Café Bilbao is a good spot for a refreshing caña or zurito; the respective names for large or mini-sized beers. Winding our way out of the narrow streets, Bar Irrintzi on Santa María street is recommended for a modern take on pintxos.
Riverside Route & Deusto
Traversing the Arenal bridge to the east, we start the riverside route along the restored riverside Nervión or ría as it is locally known. Heading northwards, we reach the titanium structure of the world famous Guggenheim Museum. Guggenheim is the museum's bar and restaurant run by Josean Martínez Alija offering innovative pintxos in a modern setting.
Continuing along paseo Urbitarte we cross the Zubizuri bridge and arrive in Deusto, a neighbourhood with a local feel. Walking along paseo Campo Volantin, we take the 3rd left onto Heliodoro de la Torre street and immediate right arriving at La Taberna Del Sur. Andalusian in style, it is owned and run by four sisters who have created a bar with a big local following. Offering larger 'raciones' rather than typical pintxos, perhaps indulge in a bottle of wine and a plate of succulent prawns from Huelva or plate of hand-sliced Ibérico cured ham.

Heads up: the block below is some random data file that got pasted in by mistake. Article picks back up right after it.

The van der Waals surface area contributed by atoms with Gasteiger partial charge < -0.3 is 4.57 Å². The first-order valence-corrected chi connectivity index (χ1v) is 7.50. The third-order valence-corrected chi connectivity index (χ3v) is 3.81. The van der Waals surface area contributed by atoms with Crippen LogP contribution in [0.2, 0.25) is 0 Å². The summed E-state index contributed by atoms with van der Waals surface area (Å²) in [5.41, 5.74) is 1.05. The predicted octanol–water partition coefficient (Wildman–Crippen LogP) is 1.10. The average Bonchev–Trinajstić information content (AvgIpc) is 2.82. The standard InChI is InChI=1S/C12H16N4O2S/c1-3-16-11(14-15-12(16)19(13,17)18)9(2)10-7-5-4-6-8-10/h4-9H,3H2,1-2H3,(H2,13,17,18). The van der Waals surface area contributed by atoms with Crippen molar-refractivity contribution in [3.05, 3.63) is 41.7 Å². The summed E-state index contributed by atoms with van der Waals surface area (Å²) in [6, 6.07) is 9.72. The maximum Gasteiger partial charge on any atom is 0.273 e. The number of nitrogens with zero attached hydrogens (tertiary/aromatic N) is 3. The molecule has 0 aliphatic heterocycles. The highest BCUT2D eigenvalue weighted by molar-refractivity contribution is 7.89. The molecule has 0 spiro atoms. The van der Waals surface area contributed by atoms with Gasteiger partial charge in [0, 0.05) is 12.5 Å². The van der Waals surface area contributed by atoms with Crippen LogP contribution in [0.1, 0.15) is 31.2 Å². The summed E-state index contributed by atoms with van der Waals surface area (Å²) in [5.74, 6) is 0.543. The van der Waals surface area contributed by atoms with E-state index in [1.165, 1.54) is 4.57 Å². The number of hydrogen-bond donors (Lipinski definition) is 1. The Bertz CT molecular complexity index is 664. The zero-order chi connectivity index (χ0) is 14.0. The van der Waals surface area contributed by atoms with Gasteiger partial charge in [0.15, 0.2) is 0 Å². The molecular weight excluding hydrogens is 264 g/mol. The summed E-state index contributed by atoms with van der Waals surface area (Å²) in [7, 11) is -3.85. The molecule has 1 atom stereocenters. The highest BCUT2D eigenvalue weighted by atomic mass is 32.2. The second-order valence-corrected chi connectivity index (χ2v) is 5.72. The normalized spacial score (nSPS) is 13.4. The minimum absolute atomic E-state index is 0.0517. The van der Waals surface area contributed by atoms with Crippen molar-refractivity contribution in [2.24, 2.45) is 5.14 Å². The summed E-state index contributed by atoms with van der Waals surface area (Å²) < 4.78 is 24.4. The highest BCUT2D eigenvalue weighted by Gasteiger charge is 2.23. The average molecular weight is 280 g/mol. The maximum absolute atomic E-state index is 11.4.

Onwards, we climb up Heliodoro street, taking the first left onto Blas de Otero. At Nº 4 we find Txindoki. Patitas de Calamar, literally translated "baby squid feet" are delicious and a steady stream is ordered from Autxane and José, the husband and wife team who run the bar. Another fifty yards on the right and we reach Oriotarra and a famous bars in Deusto having won many local prizes for it's inventive pintxos. Back along towards the old town, we cross over the Ayuntamiento bridge.
Finally, for those that would like to take a slice of Bilbao back home, some of the best cured hams are available a short walk away at Charcuterias Mohan. With a lifetime of experience, the charismatic owner Mohan explains pintxo culture in a few short sentences: "People like their traditions here and locals eat and drink in the bars they grew up going to. They visit three, may be four bars they know and like. Nothing will ever change that," he says with a smile.
With Mohan's thoughts in mind, you may have visited more pintxo bars than many locals and on your next visit you might even be able to plan your very own 'txikiteo', just like a local Bilbaíno.
Jon Warren lives in San Sebastián. He is the founder of San Sebastián Food, a food and wine travel company in the Basque Country.